Articles | Volume 22, issue 12
Research article
21 Jun 2022
Research article |  | 21 Jun 2022

Characteristics and evolution of brown carbon in western United States wildfires

Linghan Zeng, Jack Dibb, Eric Scheuer, Joseph M. Katich, Joshua P. Schwarz, Ilann Bourgeois, Jeff Peischl, Tom Ryerson, Carsten Warneke, Anne E. Perring, Glenn S. Diskin, Joshua P. DiGangi, John B. Nowak, Richard H. Moore, Elizabeth B. Wiggins, Demetrios Pagonis, Hongyu Guo, Pedro Campuzano-Jost, Jose L. Jimenez, Lu Xu, and Rodney J. Weber


Interactive discussion

Status: closed

Comment types: AC – author | RC – referee | CC – community | EC – editor | CEC – chief editor | : Report abuse
  • RC1: 'Comment on acp-2022-70', Rawad Saleh, 20 Feb 2022
  • RC2: 'Comment on acp-2022-70', Anonymous Referee #2, 21 Apr 2022

Peer review completion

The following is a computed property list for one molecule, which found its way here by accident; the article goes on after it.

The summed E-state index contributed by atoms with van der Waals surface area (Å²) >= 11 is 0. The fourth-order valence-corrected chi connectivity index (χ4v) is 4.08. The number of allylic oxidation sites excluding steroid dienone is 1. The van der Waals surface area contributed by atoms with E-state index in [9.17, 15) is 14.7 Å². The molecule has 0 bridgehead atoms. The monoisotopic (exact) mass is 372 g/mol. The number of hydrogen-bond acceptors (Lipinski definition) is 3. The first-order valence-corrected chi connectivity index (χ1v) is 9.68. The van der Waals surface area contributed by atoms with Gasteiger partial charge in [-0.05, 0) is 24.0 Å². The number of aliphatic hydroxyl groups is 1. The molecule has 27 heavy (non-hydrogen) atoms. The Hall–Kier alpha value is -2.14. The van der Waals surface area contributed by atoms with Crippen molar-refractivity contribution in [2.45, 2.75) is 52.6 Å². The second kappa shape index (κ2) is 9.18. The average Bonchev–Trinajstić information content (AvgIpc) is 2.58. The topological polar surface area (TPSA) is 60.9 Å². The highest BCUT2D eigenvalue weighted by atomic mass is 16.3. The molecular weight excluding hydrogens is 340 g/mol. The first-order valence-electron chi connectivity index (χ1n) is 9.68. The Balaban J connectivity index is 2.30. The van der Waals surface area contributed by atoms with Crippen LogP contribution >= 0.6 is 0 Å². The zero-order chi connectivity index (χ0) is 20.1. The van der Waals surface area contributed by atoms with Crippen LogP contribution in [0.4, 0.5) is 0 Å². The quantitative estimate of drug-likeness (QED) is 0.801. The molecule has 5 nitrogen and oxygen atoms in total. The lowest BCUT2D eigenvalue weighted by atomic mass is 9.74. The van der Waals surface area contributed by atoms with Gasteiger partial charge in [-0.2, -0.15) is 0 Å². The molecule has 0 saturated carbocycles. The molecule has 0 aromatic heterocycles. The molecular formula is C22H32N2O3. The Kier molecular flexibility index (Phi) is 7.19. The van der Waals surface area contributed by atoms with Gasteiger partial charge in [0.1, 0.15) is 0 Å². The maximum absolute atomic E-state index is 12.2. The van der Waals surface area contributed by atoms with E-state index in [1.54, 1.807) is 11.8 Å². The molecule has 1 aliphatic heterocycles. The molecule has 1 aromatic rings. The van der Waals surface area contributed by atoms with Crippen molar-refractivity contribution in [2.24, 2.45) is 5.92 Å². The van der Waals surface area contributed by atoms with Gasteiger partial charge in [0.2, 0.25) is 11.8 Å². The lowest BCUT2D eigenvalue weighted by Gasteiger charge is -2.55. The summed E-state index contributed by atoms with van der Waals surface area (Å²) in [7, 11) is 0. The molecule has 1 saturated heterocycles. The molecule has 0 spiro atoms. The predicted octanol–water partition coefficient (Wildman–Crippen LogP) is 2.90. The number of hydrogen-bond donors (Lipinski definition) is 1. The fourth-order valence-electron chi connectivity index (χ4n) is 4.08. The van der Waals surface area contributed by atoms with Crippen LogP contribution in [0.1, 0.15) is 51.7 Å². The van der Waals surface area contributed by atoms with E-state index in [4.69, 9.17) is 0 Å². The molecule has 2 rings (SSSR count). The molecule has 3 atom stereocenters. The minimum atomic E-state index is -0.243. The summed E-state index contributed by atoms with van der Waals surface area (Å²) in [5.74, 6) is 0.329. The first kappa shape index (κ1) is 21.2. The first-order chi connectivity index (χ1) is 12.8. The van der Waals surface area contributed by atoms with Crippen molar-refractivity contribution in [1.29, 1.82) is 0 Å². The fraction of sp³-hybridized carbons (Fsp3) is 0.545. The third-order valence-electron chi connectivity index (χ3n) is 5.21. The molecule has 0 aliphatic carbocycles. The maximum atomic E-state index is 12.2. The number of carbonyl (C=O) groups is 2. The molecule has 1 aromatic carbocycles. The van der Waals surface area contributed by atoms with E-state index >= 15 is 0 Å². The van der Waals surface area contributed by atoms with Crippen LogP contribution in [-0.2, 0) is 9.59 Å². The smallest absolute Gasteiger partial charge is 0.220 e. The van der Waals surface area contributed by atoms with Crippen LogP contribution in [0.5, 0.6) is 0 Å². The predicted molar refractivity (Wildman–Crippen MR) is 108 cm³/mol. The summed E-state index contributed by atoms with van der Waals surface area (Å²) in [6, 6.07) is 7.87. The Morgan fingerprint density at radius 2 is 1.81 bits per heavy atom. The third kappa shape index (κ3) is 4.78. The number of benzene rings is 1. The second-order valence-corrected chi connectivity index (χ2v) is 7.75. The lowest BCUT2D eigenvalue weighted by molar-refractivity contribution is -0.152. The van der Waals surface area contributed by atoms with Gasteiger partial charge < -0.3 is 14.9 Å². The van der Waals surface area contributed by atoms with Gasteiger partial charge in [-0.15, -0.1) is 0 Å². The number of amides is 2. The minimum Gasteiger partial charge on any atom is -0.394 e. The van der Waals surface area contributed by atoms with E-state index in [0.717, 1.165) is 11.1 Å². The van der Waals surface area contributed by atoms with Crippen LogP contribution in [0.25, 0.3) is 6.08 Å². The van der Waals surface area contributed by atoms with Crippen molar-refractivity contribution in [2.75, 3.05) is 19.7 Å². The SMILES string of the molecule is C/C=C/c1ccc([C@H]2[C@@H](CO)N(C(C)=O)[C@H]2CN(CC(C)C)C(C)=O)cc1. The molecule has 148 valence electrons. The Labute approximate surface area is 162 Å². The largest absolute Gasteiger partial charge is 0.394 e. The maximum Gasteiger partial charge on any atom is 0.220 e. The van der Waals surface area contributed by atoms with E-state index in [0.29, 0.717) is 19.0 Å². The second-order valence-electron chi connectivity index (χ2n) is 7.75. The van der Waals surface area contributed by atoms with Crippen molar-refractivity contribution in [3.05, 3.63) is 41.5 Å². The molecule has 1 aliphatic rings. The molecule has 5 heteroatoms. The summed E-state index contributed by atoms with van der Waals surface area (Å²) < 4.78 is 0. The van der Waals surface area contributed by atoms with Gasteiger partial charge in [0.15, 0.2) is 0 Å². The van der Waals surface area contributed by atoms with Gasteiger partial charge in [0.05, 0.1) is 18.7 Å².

AR: Author's response | RR: Referee report | ED: Editor decision
AR by Rodney Weber on behalf of the Authors (25 May 2022)  Author's response    Author's tracked changes    Manuscript
ED: Publish as is (30 May 2022) by James Allan
AR by Rodney Weber on behalf of the Authors (02 Jun 2022)  Author's response    Manuscript

Post-review adjustments

AA: Author's adjustment | EA: Editor approval
AA by Rodney Weber on behalf of the Authors (17 Jun 2022)   Author's adjustment   Manuscript
EA: Adjustments approved (18 Jun 2022) by James Allan
Short summary
Wildfires emit aerosol particles containing brown carbon material that affects visibility and global climate and is toxic. Brown carbon is poorly characterized due to measurement limitations, and its evolution in the atmosphere is not well known. We report on aircraft measurements of brown carbon from large wildfires in the western United States. We compare two methods for measuring brown carbon and study the evolution of brown carbon in the smoke as it moved away from the burning regions.
Final-revised paper